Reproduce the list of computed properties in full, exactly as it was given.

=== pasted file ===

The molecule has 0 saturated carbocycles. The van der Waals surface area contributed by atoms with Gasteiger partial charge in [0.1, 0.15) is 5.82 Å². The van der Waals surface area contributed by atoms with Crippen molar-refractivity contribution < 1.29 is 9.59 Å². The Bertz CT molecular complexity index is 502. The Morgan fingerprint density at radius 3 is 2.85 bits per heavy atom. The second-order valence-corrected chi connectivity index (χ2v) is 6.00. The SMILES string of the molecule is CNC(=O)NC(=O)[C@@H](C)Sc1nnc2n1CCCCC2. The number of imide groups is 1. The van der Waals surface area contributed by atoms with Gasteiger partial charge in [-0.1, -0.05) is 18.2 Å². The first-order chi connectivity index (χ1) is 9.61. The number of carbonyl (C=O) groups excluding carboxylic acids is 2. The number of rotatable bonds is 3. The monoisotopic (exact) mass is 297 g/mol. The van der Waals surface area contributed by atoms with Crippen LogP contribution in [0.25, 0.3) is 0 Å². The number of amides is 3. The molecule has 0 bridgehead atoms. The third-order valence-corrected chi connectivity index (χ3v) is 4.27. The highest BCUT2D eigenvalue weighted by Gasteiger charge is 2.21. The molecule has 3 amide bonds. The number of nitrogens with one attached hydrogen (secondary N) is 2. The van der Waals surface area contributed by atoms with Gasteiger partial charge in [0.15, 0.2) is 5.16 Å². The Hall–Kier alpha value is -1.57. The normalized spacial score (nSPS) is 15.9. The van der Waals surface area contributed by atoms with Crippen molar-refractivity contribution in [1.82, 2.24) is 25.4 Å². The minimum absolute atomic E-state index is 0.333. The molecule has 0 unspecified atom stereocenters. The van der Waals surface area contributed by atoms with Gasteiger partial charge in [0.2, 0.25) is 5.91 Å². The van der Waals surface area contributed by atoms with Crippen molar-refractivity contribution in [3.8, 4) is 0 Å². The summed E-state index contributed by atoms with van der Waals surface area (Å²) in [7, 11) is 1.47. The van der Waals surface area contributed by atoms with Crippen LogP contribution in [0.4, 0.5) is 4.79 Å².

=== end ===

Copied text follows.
The molecule has 0 saturated carbocycles. The van der Waals surface area contributed by atoms with Gasteiger partial charge in [0.1, 0.15) is 5.82 Å². The van der Waals surface area contributed by atoms with Crippen molar-refractivity contribution < 1.29 is 9.59 Å². The Bertz CT molecular complexity index is 502. The Morgan fingerprint density at radius 3 is 2.85 bits per heavy atom. The second-order valence-corrected chi connectivity index (χ2v) is 6.00. The SMILES string of the molecule is CNC(=O)NC(=O)[C@@H](C)Sc1nnc2n1CCCCC2. The number of imide groups is 1. The van der Waals surface area contributed by atoms with Gasteiger partial charge in [-0.1, -0.05) is 18.2 Å². The first-order chi connectivity index (χ1) is 9.61. The number of carbonyl (C=O) groups excluding carboxylic acids is 2. The number of rotatable bonds is 3. The monoisotopic (exact) mass is 297 g/mol. The van der Waals surface area contributed by atoms with Crippen LogP contribution in [0.25, 0.3) is 0 Å². The number of amides is 3. The molecule has 0 bridgehead atoms. The third-order valence-corrected chi connectivity index (χ3v) is 4.27. The highest BCUT2D eigenvalue weighted by Gasteiger charge is 2.21. The molecule has 3 amide bonds. The number of nitrogens with one attached hydrogen (secondary N) is 2. The van der Waals surface area contributed by atoms with Gasteiger partial charge in [0.15, 0.2) is 5.16 Å². The Hall–Kier alpha value is -1.57. The normalized spacial score (nSPS) is 15.9. The van der Waals surface area contributed by atoms with Crippen molar-refractivity contribution in [1.82, 2.24) is 25.4 Å². The minimum absolute atomic E-state index is 0.333. The molecule has 0 unspecified atom stereocenters. The van der Waals surface area contributed by atoms with Gasteiger partial charge in [0.2, 0.25) is 5.91 Å². The van der Waals surface area contributed by atoms with Crippen molar-refractivity contribution in [3.8, 4) is 0 Å². The summed E-state index contributed by atoms with van der Waals surface area (Å²) in [7, 11) is 1.47. The van der Waals surface area contributed by atoms with Crippen LogP contribution in [0.4, 0.5) is 4.79 Å².